Company: Ally Bank
Campaign: “Stop Accepting”
Campaign Theme in Haiku Format:
Over and over again.
Too much? Accept it.
Repetition is a good way to make a point. You may not know this, but repetition is an excellent way to make a point. Seriously, did you know that repetition is a great way to make your point? With that in mind, this ad does an excellent job of making it’s point (and in a much less annoying way than I just did): you can either accept being a whipping boy/revenue source for your bank, or you can revolt against The Man and switch to Ally Bank.
When I come across an ad that uses repetition to beat it’s point into my skull, I typically count the number of times they repeat the company name/key word/phrase/tagline. In a 30 second spot, 5-6 repetitions is a lot. With this 60 second ad? By my rough count, I get 14 – and that is not including the nearly 10 seconds of having “accept it” looping continuously in the background, which probably pushes the count well over 30. In addition, the ATM screen with “Accept” and “Don’t Accept” shows another 10 times. Mission accomplished on driving your point home.
I really enjoy Ally Bank’s campaign, as they use great visual examples to make their key point: we put up with a lot of crap, abuse, and ethically questionable behavior from our banks. A couple of other favorites: the little girl who must pay a fee to ride her bike outside of a tiny square and another new spot where they ask complete strangers to watch $100,000. They do an excellent job of pointing out how you and I are likely being screwed by our banks.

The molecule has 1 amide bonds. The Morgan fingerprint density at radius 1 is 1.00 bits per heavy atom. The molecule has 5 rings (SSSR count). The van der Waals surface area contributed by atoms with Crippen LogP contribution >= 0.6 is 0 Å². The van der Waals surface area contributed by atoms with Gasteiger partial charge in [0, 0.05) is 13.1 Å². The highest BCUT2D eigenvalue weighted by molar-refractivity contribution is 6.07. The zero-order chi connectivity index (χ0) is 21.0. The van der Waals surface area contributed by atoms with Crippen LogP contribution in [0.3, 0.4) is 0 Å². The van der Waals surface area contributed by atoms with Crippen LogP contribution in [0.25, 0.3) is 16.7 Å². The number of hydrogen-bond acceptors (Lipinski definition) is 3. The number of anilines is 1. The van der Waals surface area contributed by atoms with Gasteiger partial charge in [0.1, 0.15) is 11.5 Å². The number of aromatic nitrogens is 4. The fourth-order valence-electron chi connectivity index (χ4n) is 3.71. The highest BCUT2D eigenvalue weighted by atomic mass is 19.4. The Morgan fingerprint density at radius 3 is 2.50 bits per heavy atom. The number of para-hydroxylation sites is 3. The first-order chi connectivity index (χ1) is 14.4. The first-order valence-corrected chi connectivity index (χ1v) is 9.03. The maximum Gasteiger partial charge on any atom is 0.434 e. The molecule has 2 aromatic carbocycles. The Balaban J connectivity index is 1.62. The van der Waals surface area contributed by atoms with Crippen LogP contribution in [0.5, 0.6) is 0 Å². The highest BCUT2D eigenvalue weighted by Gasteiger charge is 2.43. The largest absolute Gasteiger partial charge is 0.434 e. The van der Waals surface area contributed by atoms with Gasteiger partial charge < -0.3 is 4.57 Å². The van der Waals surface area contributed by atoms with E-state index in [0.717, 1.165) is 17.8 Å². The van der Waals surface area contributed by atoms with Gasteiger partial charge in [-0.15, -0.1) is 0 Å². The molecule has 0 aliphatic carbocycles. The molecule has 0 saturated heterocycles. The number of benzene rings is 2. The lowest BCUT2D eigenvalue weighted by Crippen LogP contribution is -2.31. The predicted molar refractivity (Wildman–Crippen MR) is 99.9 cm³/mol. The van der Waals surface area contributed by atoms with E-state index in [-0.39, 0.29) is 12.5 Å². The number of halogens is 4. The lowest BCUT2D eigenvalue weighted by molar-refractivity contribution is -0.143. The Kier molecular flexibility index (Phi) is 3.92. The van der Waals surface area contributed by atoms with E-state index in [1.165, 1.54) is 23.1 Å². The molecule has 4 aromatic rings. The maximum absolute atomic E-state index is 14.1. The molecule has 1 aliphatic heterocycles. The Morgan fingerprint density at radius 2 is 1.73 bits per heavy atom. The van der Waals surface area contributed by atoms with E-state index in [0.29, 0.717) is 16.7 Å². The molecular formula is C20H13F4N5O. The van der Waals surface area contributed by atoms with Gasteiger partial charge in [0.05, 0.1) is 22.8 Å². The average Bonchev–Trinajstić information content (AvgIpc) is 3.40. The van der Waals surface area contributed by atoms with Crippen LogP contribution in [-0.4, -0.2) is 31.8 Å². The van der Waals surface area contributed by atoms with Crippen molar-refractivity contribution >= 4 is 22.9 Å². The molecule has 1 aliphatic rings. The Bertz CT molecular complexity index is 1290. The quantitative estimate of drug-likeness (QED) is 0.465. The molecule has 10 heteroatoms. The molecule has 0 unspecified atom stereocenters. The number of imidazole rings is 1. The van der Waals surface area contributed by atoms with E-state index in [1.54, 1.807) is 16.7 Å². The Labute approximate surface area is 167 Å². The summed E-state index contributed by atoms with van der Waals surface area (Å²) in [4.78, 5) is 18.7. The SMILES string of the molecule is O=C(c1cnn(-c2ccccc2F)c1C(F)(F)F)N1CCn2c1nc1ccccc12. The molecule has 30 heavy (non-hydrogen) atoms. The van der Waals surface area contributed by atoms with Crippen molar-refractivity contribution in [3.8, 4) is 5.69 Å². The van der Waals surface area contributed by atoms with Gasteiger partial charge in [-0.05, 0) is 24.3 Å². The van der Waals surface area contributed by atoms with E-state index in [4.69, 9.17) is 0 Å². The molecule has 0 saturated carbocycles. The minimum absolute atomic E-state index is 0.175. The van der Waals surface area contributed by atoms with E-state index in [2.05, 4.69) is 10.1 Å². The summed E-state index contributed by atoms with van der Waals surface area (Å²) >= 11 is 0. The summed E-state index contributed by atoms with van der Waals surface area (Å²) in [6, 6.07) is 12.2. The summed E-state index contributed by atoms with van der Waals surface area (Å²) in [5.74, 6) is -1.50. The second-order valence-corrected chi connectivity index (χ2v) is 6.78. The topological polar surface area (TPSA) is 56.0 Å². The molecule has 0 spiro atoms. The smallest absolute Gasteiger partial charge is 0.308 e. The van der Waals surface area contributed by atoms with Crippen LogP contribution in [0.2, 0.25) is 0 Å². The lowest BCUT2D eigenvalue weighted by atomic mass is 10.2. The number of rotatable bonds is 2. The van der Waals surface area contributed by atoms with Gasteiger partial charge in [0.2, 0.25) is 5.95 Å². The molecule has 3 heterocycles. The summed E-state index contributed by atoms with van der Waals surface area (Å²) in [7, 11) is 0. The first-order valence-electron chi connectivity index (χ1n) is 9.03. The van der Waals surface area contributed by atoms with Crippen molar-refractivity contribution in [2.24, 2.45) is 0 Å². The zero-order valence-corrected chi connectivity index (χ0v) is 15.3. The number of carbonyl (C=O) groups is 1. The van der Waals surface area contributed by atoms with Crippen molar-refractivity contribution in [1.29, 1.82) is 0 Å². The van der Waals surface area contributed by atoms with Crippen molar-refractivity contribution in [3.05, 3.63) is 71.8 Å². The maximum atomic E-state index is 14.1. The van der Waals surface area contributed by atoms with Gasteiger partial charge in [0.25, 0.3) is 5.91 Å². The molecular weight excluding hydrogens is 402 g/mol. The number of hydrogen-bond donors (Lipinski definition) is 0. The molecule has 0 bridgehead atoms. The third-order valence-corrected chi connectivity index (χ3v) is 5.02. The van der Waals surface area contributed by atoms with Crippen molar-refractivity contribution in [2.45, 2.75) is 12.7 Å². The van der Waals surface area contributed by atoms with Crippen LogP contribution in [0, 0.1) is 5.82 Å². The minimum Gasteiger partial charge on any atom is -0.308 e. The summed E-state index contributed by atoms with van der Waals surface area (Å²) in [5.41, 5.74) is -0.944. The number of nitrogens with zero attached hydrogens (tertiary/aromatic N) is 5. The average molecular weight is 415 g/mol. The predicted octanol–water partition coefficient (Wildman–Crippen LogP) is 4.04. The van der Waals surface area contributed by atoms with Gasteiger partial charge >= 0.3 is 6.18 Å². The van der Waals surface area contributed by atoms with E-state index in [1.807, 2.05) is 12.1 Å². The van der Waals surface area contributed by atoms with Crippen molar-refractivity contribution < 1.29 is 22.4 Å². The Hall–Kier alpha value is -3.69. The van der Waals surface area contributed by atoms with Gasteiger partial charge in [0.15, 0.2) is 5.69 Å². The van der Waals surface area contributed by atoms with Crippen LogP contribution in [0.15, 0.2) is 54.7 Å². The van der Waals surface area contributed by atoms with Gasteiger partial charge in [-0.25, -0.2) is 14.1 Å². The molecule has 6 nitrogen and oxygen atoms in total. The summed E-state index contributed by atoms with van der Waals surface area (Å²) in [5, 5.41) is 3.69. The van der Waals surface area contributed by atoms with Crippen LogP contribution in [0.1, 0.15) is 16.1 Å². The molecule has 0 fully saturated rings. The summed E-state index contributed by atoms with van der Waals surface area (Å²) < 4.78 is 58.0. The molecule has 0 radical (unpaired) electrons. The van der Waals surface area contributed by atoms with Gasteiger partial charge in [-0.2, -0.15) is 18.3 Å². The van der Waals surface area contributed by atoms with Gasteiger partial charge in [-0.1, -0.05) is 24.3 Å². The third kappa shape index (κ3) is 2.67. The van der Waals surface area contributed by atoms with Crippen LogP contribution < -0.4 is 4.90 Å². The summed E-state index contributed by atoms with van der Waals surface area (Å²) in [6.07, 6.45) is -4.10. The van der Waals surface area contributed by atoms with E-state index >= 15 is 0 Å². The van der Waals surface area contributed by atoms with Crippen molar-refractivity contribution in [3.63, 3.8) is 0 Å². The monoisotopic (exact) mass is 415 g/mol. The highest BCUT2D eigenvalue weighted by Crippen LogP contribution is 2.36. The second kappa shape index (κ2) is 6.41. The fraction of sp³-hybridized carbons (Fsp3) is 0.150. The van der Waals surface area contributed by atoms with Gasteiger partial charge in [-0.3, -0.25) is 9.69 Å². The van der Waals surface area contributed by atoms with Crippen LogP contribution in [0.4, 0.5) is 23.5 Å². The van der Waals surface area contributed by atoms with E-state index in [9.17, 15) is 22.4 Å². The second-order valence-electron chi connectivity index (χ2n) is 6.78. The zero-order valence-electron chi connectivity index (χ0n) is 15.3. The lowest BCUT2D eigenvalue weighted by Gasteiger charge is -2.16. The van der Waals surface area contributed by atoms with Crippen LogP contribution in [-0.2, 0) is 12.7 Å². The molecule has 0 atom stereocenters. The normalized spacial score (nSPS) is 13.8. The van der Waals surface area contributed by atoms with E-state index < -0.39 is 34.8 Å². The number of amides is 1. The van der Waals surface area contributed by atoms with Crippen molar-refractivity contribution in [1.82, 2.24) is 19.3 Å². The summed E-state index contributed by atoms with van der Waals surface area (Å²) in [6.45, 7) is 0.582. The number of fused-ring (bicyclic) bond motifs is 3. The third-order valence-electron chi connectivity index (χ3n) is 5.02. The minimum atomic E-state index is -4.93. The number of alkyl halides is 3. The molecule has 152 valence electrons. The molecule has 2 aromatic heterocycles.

That’s the good news. The bad news is most people would rather get a root canal than switch banks – regardless of how abused and service charged they are. In 2010, less than 8% of consumers reported that they switched banks. While fees were the second most common motivating factor (17% of respondents) it was far behind the primary reason for changing banks: life circumstances such as a move or a divorce.
In short, as long as you and I are staying in the same town, we’re likely staying with the same bank. But I completely get Ally’s motives. You probably aren’t going to switch, but these ads do a good job of putting awareness and a sliver of doubt in your mind about your banking relationship.
I do have one complaint about this ad: ultimately, the guy “accepts it”, takes out the cash, and goes on with his life. There are only three conclusions one can draw from this:
- As noted above, people will pay to not be inconvenienced, which is not the message Ally is hoping to send.
- People should give into peer pressure, especially if they are directed to do something 30+ times. What a great message for the kids!
- A $3 ATM fee is a small price to pay to keep your wife happy.
Besides – assuming the guy has a debit card, there is almost zero need to ever pay an ATM fee – regardless of your bank. Just go to your neighborhood grocery store, pharmacy, big box, etc. and buy a pack of gum/candy bar/soda. Pay with your debit card and get $20 back in cash. Instead of paying a $3 ATM fee, you have only paid $1, and you have a pack of gum to show for it.